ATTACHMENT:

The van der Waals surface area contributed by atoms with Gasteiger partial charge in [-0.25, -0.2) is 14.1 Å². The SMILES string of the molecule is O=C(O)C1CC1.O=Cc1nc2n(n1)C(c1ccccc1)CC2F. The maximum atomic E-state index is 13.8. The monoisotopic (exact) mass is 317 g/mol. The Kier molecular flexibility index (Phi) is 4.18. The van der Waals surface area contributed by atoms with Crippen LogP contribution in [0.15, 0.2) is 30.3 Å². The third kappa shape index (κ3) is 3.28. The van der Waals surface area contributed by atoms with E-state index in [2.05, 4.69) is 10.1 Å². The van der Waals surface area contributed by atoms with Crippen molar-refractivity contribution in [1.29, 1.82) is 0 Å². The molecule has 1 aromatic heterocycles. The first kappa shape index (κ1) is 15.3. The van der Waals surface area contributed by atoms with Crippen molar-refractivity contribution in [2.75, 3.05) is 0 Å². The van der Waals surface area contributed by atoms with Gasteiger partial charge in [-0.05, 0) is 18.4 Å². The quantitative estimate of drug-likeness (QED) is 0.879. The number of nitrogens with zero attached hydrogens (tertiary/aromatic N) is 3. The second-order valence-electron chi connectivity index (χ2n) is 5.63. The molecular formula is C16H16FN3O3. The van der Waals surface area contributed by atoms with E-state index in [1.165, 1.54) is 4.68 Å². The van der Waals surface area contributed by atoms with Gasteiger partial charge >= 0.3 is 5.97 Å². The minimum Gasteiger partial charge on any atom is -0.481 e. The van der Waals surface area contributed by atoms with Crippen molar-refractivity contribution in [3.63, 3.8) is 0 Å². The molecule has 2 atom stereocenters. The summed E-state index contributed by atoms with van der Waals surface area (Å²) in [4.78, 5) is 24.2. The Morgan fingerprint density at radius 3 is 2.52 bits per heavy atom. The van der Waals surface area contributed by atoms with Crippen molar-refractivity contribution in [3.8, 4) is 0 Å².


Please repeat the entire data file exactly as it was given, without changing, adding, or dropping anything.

The van der Waals surface area contributed by atoms with Gasteiger partial charge in [-0.25, -0.2) is 14.1 Å². The SMILES string of the molecule is O=C(O)C1CC1.O=Cc1nc2n(n1)C(c1ccccc1)CC2F. The maximum atomic E-state index is 13.8. The monoisotopic (exact) mass is 317 g/mol. The Kier molecular flexibility index (Phi) is 4.18. The van der Waals surface area contributed by atoms with Crippen LogP contribution in [0.15, 0.2) is 30.3 Å². The third kappa shape index (κ3) is 3.28. The van der Waals surface area contributed by atoms with E-state index in [2.05, 4.69) is 10.1 Å². The van der Waals surface area contributed by atoms with Crippen molar-refractivity contribution in [1.29, 1.82) is 0 Å². The molecule has 1 aromatic heterocycles. The first kappa shape index (κ1) is 15.3. The van der Waals surface area contributed by atoms with Crippen molar-refractivity contribution in [2.75, 3.05) is 0 Å². The van der Waals surface area contributed by atoms with Gasteiger partial charge in [-0.05, 0) is 18.4 Å². The quantitative estimate of drug-likeness (QED) is 0.879. The number of nitrogens with zero attached hydrogens (tertiary/aromatic N) is 3. The second-order valence-electron chi connectivity index (χ2n) is 5.63. The molecular formula is C16H16FN3O3. The van der Waals surface area contributed by atoms with E-state index in [1.165, 1.54) is 4.68 Å². The van der Waals surface area contributed by atoms with Gasteiger partial charge >= 0.3 is 5.97 Å². The minimum Gasteiger partial charge on any atom is -0.481 e. The van der Waals surface area contributed by atoms with Crippen molar-refractivity contribution in [3.63, 3.8) is 0 Å². The molecule has 2 atom stereocenters. The summed E-state index contributed by atoms with van der Waals surface area (Å²) in [4.78, 5) is 24.2. The Morgan fingerprint density at radius 3 is 2.52 bits per heavy atom. The van der Waals surface area contributed by atoms with Crippen molar-refractivity contribution in [3.8, 4) is 0 Å².